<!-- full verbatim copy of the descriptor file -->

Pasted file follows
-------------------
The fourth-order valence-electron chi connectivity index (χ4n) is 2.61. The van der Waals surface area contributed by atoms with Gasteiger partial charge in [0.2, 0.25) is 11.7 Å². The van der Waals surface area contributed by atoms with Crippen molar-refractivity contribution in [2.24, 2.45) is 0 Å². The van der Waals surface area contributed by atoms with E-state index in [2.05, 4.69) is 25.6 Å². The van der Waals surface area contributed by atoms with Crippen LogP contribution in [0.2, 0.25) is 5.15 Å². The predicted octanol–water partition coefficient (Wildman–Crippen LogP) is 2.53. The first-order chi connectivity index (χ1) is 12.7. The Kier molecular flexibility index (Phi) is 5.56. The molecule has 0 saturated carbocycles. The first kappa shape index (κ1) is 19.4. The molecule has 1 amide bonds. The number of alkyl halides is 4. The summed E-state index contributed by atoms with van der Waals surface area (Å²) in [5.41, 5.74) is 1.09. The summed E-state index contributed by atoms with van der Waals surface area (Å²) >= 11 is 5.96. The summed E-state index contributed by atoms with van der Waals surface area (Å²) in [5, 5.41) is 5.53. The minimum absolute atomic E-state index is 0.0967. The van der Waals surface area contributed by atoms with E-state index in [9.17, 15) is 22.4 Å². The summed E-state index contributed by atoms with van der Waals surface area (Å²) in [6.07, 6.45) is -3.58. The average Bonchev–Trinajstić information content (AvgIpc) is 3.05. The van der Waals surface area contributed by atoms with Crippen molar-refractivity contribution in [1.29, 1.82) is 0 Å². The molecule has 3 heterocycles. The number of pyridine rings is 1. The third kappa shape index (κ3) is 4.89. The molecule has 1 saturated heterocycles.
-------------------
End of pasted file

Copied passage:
The fourth-order valence-electron chi connectivity index (χ4n) is 2.61. The van der Waals surface area contributed by atoms with Gasteiger partial charge in [0.2, 0.25) is 11.7 Å². The van der Waals surface area contributed by atoms with Crippen molar-refractivity contribution in [2.24, 2.45) is 0 Å². The van der Waals surface area contributed by atoms with E-state index in [2.05, 4.69) is 25.6 Å². The van der Waals surface area contributed by atoms with Crippen LogP contribution in [0.2, 0.25) is 5.15 Å². The predicted octanol–water partition coefficient (Wildman–Crippen LogP) is 2.53. The first-order chi connectivity index (χ1) is 12.7. The Kier molecular flexibility index (Phi) is 5.56. The molecule has 0 saturated carbocycles. The first kappa shape index (κ1) is 19.4. The molecule has 1 amide bonds. The number of alkyl halides is 4. The summed E-state index contributed by atoms with van der Waals surface area (Å²) in [5.41, 5.74) is 1.09. The summed E-state index contributed by atoms with van der Waals surface area (Å²) >= 11 is 5.96. The summed E-state index contributed by atoms with van der Waals surface area (Å²) in [5, 5.41) is 5.53. The minimum absolute atomic E-state index is 0.0967. The van der Waals surface area contributed by atoms with E-state index in [9.17, 15) is 22.4 Å². The summed E-state index contributed by atoms with van der Waals surface area (Å²) in [6.07, 6.45) is -3.58. The average Bonchev–Trinajstić information content (AvgIpc) is 3.05. The van der Waals surface area contributed by atoms with Crippen molar-refractivity contribution in [1.29, 1.82) is 0 Å². The molecule has 3 heterocycles. The number of pyridine rings is 1. The third kappa shape index (κ3) is 4.89. The molecule has 1 saturated heterocycles.